Projects are often split between the residential and non-residential, with many building products marketed to that distinction. But a recently altered 1980s clinker brick townhouse in South Melbourne pulls that conservatism apart; specifying materials usually associated with commercial or institutional developments and giving them a domestic spin.
Sitting on just 130sqm of land, the new addition takes its cues from the light industrial fabric of the neighbourhood, and works to transform “the ugliest house on the street” into a spacious and functional 21st century family home. For architect Fiona Winzar, the focus was largely on adaptable space use and helping her clients on the journey of minimising their footprint.
Dreamcatcher is expressed in galvanised Speed Panel cladding and a galvanised steel deck structure that, nest-like and with height, ensures that the winter sun reaches the ground floor’s north-facing living space.
Wrapped around this top floor deck and the courtyard and car space is a sculpted SS X-tend tensile structure, first designed by Fiona Winzar Architects (FWA) with physical models, before being developed in 3D with Tensys Engineers and structural engineers Perrett Simpson Statin.
This Ronstan stainless steel Carl Stahl X-tend mesh and cable serves three masters: it screens the house from the “ravages of the summer sun”, supports deciduous vines (and required wind loads), and like a giant scale lattice, pays homage to the decorative verandah screen of the original Victorian worker’s cottage that was demolished in the 1980s before heritage controls were introduced.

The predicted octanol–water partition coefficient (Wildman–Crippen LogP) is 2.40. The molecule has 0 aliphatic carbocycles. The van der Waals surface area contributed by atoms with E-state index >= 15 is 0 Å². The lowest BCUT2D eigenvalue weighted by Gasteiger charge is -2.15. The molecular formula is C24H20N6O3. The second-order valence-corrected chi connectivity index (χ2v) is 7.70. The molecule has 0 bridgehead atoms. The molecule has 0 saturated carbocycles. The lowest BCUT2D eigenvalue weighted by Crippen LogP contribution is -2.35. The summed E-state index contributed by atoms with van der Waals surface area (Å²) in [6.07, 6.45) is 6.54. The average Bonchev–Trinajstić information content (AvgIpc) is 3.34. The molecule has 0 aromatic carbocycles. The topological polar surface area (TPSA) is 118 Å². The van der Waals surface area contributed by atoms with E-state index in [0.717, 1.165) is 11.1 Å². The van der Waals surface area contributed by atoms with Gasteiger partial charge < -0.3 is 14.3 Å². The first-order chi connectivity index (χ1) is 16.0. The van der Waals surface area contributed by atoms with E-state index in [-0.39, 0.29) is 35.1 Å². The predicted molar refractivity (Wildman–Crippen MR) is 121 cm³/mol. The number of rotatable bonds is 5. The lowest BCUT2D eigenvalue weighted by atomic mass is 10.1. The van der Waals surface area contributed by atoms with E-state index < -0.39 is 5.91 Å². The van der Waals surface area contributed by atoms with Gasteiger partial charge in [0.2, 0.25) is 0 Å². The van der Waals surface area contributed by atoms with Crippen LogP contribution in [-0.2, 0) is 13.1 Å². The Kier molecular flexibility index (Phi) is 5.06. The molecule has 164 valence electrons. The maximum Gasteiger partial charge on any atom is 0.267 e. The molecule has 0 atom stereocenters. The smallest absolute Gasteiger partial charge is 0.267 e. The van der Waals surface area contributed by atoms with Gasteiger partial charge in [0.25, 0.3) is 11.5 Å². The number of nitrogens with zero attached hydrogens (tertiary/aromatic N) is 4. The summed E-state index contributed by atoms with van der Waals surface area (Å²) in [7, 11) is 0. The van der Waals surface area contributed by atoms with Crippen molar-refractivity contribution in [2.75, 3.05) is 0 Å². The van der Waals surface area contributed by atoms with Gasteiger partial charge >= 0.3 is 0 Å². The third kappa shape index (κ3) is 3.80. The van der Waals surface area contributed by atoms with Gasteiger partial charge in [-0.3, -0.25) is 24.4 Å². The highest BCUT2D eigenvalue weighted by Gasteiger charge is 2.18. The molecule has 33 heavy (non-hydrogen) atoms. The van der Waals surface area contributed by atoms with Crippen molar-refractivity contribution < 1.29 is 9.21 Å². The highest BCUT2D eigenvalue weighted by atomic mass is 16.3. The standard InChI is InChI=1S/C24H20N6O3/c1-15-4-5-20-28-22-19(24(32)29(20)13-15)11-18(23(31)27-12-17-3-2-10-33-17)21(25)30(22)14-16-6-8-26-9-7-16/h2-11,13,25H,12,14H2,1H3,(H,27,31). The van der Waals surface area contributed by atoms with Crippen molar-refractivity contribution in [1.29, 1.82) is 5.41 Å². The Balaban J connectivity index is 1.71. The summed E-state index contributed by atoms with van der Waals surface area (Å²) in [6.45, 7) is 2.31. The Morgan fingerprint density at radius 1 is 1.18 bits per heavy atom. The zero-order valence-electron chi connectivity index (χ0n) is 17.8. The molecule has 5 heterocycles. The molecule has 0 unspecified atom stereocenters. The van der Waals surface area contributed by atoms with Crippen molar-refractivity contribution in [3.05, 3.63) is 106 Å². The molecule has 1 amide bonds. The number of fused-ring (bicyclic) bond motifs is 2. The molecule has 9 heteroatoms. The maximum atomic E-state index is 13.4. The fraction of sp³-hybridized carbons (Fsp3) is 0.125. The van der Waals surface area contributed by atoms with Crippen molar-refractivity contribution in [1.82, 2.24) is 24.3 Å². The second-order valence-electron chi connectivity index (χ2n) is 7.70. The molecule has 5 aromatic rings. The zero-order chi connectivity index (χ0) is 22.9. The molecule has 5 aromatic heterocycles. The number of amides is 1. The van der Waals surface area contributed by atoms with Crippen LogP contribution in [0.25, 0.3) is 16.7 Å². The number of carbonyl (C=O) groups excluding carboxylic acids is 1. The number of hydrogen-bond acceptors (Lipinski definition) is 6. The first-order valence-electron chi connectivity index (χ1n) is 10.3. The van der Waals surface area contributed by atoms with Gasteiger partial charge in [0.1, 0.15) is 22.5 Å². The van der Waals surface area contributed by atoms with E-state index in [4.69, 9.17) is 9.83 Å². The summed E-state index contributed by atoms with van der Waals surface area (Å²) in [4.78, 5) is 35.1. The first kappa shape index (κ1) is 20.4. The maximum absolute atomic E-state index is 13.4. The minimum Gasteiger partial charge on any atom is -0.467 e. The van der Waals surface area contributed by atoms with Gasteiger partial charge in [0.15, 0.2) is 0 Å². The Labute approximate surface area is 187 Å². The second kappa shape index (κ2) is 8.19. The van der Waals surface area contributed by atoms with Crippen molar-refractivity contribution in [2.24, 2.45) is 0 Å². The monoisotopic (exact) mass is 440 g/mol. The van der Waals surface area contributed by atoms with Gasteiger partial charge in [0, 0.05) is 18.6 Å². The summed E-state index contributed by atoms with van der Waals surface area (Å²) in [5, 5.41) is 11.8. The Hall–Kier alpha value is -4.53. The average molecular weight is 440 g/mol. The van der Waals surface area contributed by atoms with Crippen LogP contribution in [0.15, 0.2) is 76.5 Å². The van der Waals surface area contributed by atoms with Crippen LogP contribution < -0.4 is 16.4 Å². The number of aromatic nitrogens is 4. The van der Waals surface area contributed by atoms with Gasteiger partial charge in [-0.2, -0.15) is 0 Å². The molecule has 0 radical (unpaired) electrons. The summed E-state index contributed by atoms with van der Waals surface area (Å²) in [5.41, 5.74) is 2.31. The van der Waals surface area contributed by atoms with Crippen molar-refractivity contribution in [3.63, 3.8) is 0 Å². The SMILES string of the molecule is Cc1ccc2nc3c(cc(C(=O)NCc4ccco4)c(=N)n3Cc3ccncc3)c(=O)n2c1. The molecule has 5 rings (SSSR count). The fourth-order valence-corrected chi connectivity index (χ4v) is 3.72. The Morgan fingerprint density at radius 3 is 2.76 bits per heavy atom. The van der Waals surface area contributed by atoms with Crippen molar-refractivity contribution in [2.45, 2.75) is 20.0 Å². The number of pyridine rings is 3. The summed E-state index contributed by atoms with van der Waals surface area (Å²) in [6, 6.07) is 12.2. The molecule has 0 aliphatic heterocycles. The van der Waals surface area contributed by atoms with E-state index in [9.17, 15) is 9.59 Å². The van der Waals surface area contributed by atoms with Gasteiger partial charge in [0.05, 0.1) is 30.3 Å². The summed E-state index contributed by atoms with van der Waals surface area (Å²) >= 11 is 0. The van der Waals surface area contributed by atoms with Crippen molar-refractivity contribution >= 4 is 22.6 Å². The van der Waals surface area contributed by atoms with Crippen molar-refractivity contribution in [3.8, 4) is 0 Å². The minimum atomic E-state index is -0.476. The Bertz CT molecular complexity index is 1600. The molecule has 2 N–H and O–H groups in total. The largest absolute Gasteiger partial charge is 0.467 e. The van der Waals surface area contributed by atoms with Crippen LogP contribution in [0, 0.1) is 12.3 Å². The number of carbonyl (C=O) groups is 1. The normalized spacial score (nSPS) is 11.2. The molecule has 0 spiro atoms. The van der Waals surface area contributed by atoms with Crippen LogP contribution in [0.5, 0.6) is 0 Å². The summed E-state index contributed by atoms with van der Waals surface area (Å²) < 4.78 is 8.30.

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A double height entry with a consecutive set of stairs creates a sense of anticipation of ‘what is up there?’ This is enhanced by the natural light flowing from the third floor, where at the top of the stairs, turning a corner reveals the open plan living spaces.
Instead of tearing down the original clinker brick building, FWA recycled the ground and first floor levels, which inherited the lower ceilings of the existing townhouse. These areas are dedicated to a studio and bedrooms, while the entire top floor houses an open-plan kitchen, dining and living space with a 3.6m high faceted ceiling.
The nest-like deck with built-in timber seating and galvanised ‘balustmesh’ connects to the living spaces, providing occupants with visions of the street and skyline beyond.
Considered sustainable design is also evident in the use of materials within the addition. High performance insulated panels are bonded with structural grade ply by Kingspan, and the upper floor’s high ceilings meet acoustic requirements with the use of Atkar panels, which are typically used in institutional settings.
“One neighbour described the feeling of the house as, ‘it reminds me of something from Scandinavia – it feels so healthy!” says Winzar.
Other ESD elements include a Coolmax Roofing, Kingspan insulated ply lining to interior walls as well as bulk insulation, and Kingspan insulated roof sarking and sub-floor lining. Double glazed Western Red Cedar windows with high-seal systems work alongside an energy efficient Green Boiler for hydronic heating, a solar hot water system, a 3kW solar PV array and provision for a sub-deck water tank.
“The highly insulated addition provides knock-on insulation benefits to the recycled floors below,” explains Winzar.
“Retaining some of the original light court provides fresh air and light into the centre of the house and a place for more plants.”
While using commercial materials like Speed Panel and Ronstan’s X-tend mesh is one of the home’s highlights, Winzar adds that embracing family living on a small footprint, with local gardens and the city as the family’s backyard, was another innovation.
The small site, however, did present some difficulties. Access was the greatest challenge, exacerbated by the narrow streets (just 6m wide), buildings abutting both sides of the site, and having to navigate power lines.
On this end, the Speed Panels chosen for the high level exterior walls aided the construction process as it could be cut to length, handled by two to three men, and assembled from within the site.
Photography by Richard Glover